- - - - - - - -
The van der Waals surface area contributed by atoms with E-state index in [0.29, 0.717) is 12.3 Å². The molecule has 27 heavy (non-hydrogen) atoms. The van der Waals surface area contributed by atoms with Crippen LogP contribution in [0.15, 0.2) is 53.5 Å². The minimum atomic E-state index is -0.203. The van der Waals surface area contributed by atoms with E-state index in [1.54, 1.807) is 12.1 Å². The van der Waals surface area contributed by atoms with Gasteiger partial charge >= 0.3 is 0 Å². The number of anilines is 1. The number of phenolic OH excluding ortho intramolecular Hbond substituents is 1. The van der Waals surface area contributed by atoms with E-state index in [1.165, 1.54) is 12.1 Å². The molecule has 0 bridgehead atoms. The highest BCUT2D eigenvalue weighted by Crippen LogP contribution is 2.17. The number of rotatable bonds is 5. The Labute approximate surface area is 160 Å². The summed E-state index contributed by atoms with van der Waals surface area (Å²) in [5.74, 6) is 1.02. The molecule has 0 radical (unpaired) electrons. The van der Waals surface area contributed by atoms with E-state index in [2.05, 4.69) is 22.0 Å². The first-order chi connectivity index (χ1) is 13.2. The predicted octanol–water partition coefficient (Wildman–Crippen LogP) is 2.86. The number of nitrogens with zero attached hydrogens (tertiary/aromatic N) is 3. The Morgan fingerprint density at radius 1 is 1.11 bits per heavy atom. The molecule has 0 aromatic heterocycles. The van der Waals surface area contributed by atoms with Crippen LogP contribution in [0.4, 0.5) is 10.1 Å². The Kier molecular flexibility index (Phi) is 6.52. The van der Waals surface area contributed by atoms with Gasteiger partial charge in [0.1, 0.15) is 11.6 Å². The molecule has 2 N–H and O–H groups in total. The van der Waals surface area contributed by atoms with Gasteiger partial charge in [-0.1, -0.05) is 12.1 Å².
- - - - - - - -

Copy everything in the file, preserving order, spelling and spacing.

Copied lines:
The van der Waals surface area contributed by atoms with E-state index in [0.29, 0.717) is 12.3 Å². The molecule has 27 heavy (non-hydrogen) atoms. The van der Waals surface area contributed by atoms with Crippen LogP contribution in [0.15, 0.2) is 53.5 Å². The minimum atomic E-state index is -0.203. The van der Waals surface area contributed by atoms with E-state index in [1.54, 1.807) is 12.1 Å². The van der Waals surface area contributed by atoms with Gasteiger partial charge >= 0.3 is 0 Å². The number of anilines is 1. The number of phenolic OH excluding ortho intramolecular Hbond substituents is 1. The van der Waals surface area contributed by atoms with E-state index in [1.165, 1.54) is 12.1 Å². The molecule has 0 bridgehead atoms. The highest BCUT2D eigenvalue weighted by Crippen LogP contribution is 2.17. The number of rotatable bonds is 5. The Labute approximate surface area is 160 Å². The summed E-state index contributed by atoms with van der Waals surface area (Å²) in [5.74, 6) is 1.02. The molecule has 0 radical (unpaired) electrons. The van der Waals surface area contributed by atoms with E-state index in [2.05, 4.69) is 22.0 Å². The first-order chi connectivity index (χ1) is 13.2. The predicted octanol–water partition coefficient (Wildman–Crippen LogP) is 2.86. The number of nitrogens with zero attached hydrogens (tertiary/aromatic N) is 3. The Morgan fingerprint density at radius 1 is 1.11 bits per heavy atom. The molecule has 0 aromatic heterocycles. The van der Waals surface area contributed by atoms with Crippen LogP contribution in [0.4, 0.5) is 10.1 Å². The Kier molecular flexibility index (Phi) is 6.52. The van der Waals surface area contributed by atoms with Gasteiger partial charge in [0.1, 0.15) is 11.6 Å². The molecule has 2 N–H and O–H groups in total. The van der Waals surface area contributed by atoms with Gasteiger partial charge in [-0.1, -0.05) is 12.1 Å².